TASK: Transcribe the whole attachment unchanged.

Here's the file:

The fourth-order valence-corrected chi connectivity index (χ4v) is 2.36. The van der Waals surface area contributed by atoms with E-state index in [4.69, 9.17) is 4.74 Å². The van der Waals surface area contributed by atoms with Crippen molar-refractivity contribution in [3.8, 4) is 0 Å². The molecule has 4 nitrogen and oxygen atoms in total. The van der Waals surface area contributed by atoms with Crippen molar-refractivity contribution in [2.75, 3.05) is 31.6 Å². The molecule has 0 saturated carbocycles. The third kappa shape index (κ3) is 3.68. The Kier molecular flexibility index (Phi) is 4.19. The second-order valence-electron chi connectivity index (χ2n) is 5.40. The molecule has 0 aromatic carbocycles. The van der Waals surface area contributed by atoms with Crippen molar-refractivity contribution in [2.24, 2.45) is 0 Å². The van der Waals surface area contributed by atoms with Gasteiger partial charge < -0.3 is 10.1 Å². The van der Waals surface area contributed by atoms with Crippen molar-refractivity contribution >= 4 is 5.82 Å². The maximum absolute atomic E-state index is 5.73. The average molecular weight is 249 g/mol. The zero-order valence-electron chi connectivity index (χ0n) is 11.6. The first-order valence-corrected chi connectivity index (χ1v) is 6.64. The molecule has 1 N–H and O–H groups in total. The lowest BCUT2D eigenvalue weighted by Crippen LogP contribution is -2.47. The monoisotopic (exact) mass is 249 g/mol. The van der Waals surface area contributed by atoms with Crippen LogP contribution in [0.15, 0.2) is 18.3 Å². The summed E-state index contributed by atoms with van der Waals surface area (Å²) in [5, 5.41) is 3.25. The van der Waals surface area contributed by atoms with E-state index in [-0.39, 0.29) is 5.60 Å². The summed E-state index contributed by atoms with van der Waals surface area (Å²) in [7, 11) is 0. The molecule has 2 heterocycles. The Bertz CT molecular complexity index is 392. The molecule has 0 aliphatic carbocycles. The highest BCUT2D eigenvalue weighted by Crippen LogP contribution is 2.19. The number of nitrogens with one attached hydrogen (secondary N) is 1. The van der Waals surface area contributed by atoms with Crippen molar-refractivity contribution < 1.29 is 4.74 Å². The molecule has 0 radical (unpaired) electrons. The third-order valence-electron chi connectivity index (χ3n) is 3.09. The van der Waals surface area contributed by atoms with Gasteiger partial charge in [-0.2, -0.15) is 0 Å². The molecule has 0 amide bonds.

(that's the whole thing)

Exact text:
The fourth-order valence-corrected chi connectivity index (χ4v) is 2.36. The van der Waals surface area contributed by atoms with E-state index in [4.69, 9.17) is 4.74 Å². The van der Waals surface area contributed by atoms with Crippen molar-refractivity contribution in [3.8, 4) is 0 Å². The molecule has 4 nitrogen and oxygen atoms in total. The van der Waals surface area contributed by atoms with Crippen molar-refractivity contribution in [2.75, 3.05) is 31.6 Å². The molecule has 0 saturated carbocycles. The third kappa shape index (κ3) is 3.68. The Kier molecular flexibility index (Phi) is 4.19. The second-order valence-electron chi connectivity index (χ2n) is 5.40. The molecule has 0 aromatic carbocycles. The van der Waals surface area contributed by atoms with Crippen molar-refractivity contribution in [2.24, 2.45) is 0 Å². The van der Waals surface area contributed by atoms with Gasteiger partial charge < -0.3 is 10.1 Å². The van der Waals surface area contributed by atoms with Crippen molar-refractivity contribution >= 4 is 5.82 Å². The maximum absolute atomic E-state index is 5.73. The average molecular weight is 249 g/mol. The zero-order valence-electron chi connectivity index (χ0n) is 11.6. The first-order valence-corrected chi connectivity index (χ1v) is 6.64. The molecule has 1 N–H and O–H groups in total. The lowest BCUT2D eigenvalue weighted by Crippen LogP contribution is -2.47. The monoisotopic (exact) mass is 249 g/mol. The van der Waals surface area contributed by atoms with Crippen LogP contribution in [0.15, 0.2) is 18.3 Å². The summed E-state index contributed by atoms with van der Waals surface area (Å²) in [5, 5.41) is 3.25. The van der Waals surface area contributed by atoms with E-state index in [-0.39, 0.29) is 5.60 Å². The summed E-state index contributed by atoms with van der Waals surface area (Å²) in [7, 11) is 0. The molecule has 2 heterocycles. The Bertz CT molecular complexity index is 392. The molecule has 0 aliphatic carbocycles. The highest BCUT2D eigenvalue weighted by Crippen LogP contribution is 2.19. The number of nitrogens with one attached hydrogen (secondary N) is 1. The van der Waals surface area contributed by atoms with Crippen molar-refractivity contribution < 1.29 is 4.74 Å². The molecule has 0 radical (unpaired) electrons. The third-order valence-electron chi connectivity index (χ3n) is 3.09. The van der Waals surface area contributed by atoms with Gasteiger partial charge in [-0.2, -0.15) is 0 Å². The molecule has 0 amide bonds.